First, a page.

The Phantom of the Opera is a famous story documented by the French author, Gaston Leroux. Since it's original publication in 1911, his work has been adapted in various theatrical and film versions. As well known as it is for ages, this was the first time I took interest to grab a copy and read what's all the fuss about. As for the motion picture, I have yet to check it out.
At first, reading the prologue sent me into a wild confusion. Here, Leroux explained how he did his research over the "Opera Ghost" mentioning a number of uncommon names which are difficult to pronounce. Before he wrote the book, he was convinced that the OG existed in flesh and blood but his initial interviews prove otherwise. The major confusion was caused by the disappearance of the actress Christine Daaé in the middle of her performance followed by the loss of the Viscount of Chagny, Raoul, and the discovery of the lifeless body of his brother, Philippe, by the banks of a lake. Without the phantom's participation which was the missing link, people speculated that the brothers fought because of the older one's disapproval of the love affair between Raoul and Christine, irregardless of the fact that both brothers "worshipped each other all their lives". Anyway, the prologue is better at second reading, after the book has been finished.
Honestly, I was a little bored while reading the book. For one thing, it was difficult to assimilate the foreign names. Then, although Leroux had ascertained that the OG was real, the circumstances made it not easy to believe so. For instance, how could the Managers of the Opera House hear something in their ears and see no one? And what human can cause Christine Daaé a majestic performance when the girl was an ordinary singer as can be? And what with the death head and yellow eyes that glow in the dark?
One other thing that was quite perplexing was that despite Christine's realization that the OG was tricking her, she decided to play by his rules. A lot of times, she denied her love for Raoul and made him miserable with jealousy. But instead of taking pity over him, she thought otherwise and said "poor Erik!" (which was the OG's name btw). I couldn't understand why she took pity on the OG who apparently caused nothing but trouble, or evil, to those around him. I was thinking, why didn't she just went away from the Opera when Raoul was so willing to make her his bride.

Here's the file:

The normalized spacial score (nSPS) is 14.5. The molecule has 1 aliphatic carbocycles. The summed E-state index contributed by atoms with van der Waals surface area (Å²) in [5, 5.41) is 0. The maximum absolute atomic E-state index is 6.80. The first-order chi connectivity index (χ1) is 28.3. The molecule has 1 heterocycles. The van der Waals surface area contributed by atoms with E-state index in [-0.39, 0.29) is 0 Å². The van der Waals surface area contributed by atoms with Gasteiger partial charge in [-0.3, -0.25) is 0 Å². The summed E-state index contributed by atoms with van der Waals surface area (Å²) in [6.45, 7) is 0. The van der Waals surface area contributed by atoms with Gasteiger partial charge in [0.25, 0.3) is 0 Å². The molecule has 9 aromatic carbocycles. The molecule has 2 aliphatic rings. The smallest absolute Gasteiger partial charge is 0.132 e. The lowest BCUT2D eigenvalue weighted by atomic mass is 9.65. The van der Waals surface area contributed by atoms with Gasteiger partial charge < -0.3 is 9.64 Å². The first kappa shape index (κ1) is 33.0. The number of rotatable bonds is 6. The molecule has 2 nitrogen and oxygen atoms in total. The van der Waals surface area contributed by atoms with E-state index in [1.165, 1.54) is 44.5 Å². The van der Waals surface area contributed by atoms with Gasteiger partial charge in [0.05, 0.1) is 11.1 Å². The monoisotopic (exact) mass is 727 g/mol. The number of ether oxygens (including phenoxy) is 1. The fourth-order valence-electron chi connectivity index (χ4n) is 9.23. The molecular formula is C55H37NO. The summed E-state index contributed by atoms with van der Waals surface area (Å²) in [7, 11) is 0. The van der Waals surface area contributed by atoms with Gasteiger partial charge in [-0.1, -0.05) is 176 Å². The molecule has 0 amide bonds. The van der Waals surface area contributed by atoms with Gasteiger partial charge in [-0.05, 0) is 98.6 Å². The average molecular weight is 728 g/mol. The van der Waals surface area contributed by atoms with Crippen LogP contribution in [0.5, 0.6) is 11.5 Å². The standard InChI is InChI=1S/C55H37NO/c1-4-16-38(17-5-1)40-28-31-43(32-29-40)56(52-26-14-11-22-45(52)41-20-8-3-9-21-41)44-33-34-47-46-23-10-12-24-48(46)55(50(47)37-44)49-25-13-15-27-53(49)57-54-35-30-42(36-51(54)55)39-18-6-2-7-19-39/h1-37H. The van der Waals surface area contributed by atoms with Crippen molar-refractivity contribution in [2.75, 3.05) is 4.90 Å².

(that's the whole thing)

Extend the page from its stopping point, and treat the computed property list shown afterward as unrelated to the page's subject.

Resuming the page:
Almost through, I dragged myself to reading the rest of the story for I do not want to leave it unfinished. Besides the first impression of incredibility over the book, there was one other reason for the total loss of interest. Last Monday, holiday, I took my little siblings out and found a treasure!
This book was part of my childhood days and after perhaps, 15 years, I'll be able to read it again. But that shall be another story.
Going back, I almost had the urge to set aside the Opera Ghost and start with this treasure yet I felt bad at having to start something and not ending it. So I read on. Fortunately for me, I had enough discipline at the time. The story turned out impressive towards the end! All the skepticisms I've had with the reality of the OG was answered as Leroux shared the journals of the "Persian" who knew about Erik too well. Every one of my confusions had been cleared. I began to understand the ironic feelings that Christine had for the OG for I, myself, felt the association with these feelings. Erik's genius and obsession with Christine was frightening. He did things that were horryfyingly evil. But the Persian said, Erik, who had not been loved even by his own family, might not even know the difference between good and evil. Everything that he did was out of necessity. He only wanted simple things, to live like a normal person, with a wife he can take out on Sundays. But the norms of the humankind did not allow this possible to him. Thus, it is quite natural, that one feels pity over him.
In the end, one thing I realized was that OG was capable of loving. He was as human as all of us can be but his ugliness did not let him live a normal life. And I can't agree with Leroux more when he said:
"...he had to hide his genius or use it to play tricks with, when, with an ordinary face, he would have been one of the most distinguished of mankind! He had a heart that could have held the empire of the world; and, in the end, he had to content himself with a cellar."
It was the exact same thing I was thinking about Erik. If I had met him, I might have cried and held his hand too, saying "poor, unhappy Erik!"
The book's ending gloriously redeemed the pessimistic notions I had at the beginning. My only goal was to finish the book and move on to the next. After reading though, I found myself staring into space... imagining, contemplating. Erik was such an extraordinary person. He should have been a loveable person, if one was only willing to see past through the facade. Such strong feelings I had for the OG, mostly pity and I can't help but wish that somehow, he get his second chance at life to be happy and normal and free. But it's useless. He's long dead. It's just a shame how the norms of mankind can sometimes make life miserable...